Livy at Shelves of Starlight is hosting the Women in Myth-A-Thon readathon during March. For the prompt “Medusa,” I read Athena’s Child by Hannah Lynn.
When Medusa is a young woman, she dedicated her life to serving the Goddess Athena. She was a priestess in the Temple of Athena until Poseidon sexually assaults her in the temple. When Athena discovered that one of her priestesses was fornicating in the temple, she is enraged and punishes Medusa. Athena does not believe that Medusa was attacked. She blames Medusa for seducing Poseidon and turns her into a monster.
After her transformation, Medusa turns anyone who makes eye contact into stone. She also has a headful of snakes, who force her eyes open when she is reluctant to look at someone. The snakes aren’t under her control. They are part of her but don’t have any love for her.
Athena is much less trustworthy than in most stories about her. She supports Perseus in his quest but she has ulterior motives. The story about Medusa that she tells Perseus is definitely not the truth. I wonder why she didn’t listen to Medusa. Athena could have asked Zeus to think of a punishment for Poseidon. It could have been a different ending for Medusa.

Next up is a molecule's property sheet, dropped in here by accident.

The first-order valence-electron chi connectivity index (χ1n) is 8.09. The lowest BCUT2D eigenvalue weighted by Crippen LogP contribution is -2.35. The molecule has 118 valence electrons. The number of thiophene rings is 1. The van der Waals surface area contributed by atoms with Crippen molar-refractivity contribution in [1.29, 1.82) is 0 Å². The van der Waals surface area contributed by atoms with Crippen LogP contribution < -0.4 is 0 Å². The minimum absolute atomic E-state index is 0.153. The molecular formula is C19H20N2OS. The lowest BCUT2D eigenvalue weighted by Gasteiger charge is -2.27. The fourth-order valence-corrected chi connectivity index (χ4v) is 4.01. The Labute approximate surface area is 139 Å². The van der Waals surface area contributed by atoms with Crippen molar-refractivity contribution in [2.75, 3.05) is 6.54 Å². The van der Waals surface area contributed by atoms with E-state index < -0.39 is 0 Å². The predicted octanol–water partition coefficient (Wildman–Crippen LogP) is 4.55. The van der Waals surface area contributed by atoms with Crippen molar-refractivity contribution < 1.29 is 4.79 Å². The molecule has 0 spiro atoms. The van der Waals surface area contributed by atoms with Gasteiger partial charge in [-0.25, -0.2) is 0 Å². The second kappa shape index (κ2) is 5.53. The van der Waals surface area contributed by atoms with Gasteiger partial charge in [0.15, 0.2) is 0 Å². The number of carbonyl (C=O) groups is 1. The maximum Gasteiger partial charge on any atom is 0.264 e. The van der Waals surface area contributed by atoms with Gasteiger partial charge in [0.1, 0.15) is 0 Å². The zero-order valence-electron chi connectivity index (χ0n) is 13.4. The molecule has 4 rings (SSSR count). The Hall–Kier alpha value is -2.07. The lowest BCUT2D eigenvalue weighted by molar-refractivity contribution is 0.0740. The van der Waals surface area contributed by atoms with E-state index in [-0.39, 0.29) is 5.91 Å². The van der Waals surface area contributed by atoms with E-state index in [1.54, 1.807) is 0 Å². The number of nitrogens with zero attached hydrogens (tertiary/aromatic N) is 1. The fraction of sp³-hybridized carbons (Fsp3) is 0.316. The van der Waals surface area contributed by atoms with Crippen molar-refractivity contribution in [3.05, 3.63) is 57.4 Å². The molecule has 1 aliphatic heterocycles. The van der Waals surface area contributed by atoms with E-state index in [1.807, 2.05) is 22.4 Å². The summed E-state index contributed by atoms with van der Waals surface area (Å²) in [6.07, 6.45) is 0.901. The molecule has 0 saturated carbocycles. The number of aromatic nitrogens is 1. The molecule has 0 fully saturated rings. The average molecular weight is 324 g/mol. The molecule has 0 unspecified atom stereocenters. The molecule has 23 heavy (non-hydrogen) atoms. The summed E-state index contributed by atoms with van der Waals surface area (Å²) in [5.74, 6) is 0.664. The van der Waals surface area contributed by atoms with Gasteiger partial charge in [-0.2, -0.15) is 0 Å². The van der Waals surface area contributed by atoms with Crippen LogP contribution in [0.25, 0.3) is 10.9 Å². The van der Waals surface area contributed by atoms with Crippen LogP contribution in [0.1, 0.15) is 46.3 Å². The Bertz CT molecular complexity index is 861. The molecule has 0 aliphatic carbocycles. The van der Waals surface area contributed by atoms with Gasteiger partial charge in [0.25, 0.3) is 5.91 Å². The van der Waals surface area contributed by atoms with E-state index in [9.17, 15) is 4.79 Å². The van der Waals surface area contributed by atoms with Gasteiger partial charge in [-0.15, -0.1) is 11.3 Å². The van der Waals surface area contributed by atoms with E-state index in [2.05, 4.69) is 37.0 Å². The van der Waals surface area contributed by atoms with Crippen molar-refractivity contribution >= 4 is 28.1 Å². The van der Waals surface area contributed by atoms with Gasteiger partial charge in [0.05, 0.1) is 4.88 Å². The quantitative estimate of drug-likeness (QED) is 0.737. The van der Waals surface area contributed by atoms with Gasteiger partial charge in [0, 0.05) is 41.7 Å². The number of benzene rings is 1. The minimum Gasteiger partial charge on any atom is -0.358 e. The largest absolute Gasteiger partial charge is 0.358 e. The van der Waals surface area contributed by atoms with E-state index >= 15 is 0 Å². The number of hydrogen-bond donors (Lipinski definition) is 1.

Medusa flees to an island with her sisters, who are also hideous creatures. They spend their time killing soldiers who are sent to kill the three sisters. When Perseus arrives, Medusa sacrifices herself for his cause. In this story, his cause is to kill his soon-to-be stepfather. She doesn’t seem evil. I think she is tired of being a monster.
If you are interested in Mythology, then you will probably enjoy Athena’s Child. Check out the link below, to find out more about the Women in Myth-A-Thon.
The snakes on Medusa’s head won’t enjoy this book because they don’t like anything that is good.